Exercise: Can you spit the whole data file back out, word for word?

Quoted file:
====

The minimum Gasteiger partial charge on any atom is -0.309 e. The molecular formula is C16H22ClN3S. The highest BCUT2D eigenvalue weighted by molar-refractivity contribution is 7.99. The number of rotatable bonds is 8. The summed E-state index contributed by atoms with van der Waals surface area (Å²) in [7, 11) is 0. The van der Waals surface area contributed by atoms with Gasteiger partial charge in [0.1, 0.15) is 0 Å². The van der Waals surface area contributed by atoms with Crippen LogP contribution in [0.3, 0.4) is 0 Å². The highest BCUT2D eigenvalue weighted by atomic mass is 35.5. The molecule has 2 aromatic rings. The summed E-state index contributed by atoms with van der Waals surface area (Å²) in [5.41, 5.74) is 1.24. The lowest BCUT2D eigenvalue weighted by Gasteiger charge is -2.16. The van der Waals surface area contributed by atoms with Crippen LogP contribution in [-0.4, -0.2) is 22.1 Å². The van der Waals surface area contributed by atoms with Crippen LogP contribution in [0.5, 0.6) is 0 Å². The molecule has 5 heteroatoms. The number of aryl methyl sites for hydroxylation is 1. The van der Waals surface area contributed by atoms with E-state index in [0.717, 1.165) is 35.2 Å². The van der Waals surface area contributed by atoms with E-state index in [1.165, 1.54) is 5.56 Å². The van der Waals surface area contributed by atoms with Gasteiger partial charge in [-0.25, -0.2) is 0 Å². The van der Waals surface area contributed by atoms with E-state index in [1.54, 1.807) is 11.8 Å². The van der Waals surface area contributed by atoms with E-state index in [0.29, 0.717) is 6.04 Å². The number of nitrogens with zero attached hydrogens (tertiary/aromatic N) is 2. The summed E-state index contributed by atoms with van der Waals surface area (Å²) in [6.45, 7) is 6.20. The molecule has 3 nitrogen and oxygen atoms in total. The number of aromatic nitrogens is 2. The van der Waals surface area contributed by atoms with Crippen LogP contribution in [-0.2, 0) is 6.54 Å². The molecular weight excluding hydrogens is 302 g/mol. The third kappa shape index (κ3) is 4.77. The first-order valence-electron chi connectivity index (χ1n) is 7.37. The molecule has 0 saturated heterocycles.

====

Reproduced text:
The minimum Gasteiger partial charge on any atom is -0.309 e. The molecular formula is C16H22ClN3S. The highest BCUT2D eigenvalue weighted by molar-refractivity contribution is 7.99. The number of rotatable bonds is 8. The summed E-state index contributed by atoms with van der Waals surface area (Å²) in [7, 11) is 0. The van der Waals surface area contributed by atoms with Gasteiger partial charge in [0.1, 0.15) is 0 Å². The van der Waals surface area contributed by atoms with Crippen LogP contribution in [0.3, 0.4) is 0 Å². The highest BCUT2D eigenvalue weighted by atomic mass is 35.5. The molecule has 2 aromatic rings. The summed E-state index contributed by atoms with van der Waals surface area (Å²) in [5.41, 5.74) is 1.24. The lowest BCUT2D eigenvalue weighted by Gasteiger charge is -2.16. The van der Waals surface area contributed by atoms with Crippen LogP contribution in [-0.4, -0.2) is 22.1 Å². The van der Waals surface area contributed by atoms with Crippen LogP contribution in [0.5, 0.6) is 0 Å². The molecule has 5 heteroatoms. The number of aryl methyl sites for hydroxylation is 1. The van der Waals surface area contributed by atoms with E-state index in [0.717, 1.165) is 35.2 Å². The van der Waals surface area contributed by atoms with E-state index in [1.165, 1.54) is 5.56 Å². The van der Waals surface area contributed by atoms with Gasteiger partial charge in [-0.25, -0.2) is 0 Å². The van der Waals surface area contributed by atoms with E-state index in [1.54, 1.807) is 11.8 Å². The van der Waals surface area contributed by atoms with E-state index in [0.29, 0.717) is 6.04 Å². The number of nitrogens with zero attached hydrogens (tertiary/aromatic N) is 2. The summed E-state index contributed by atoms with van der Waals surface area (Å²) in [6.45, 7) is 6.20. The molecule has 3 nitrogen and oxygen atoms in total. The number of aromatic nitrogens is 2. The van der Waals surface area contributed by atoms with Crippen LogP contribution in [-0.2, 0) is 6.54 Å². The molecular weight excluding hydrogens is 302 g/mol. The third kappa shape index (κ3) is 4.77. The first-order valence-electron chi connectivity index (χ1n) is 7.37. The molecule has 0 saturated heterocycles.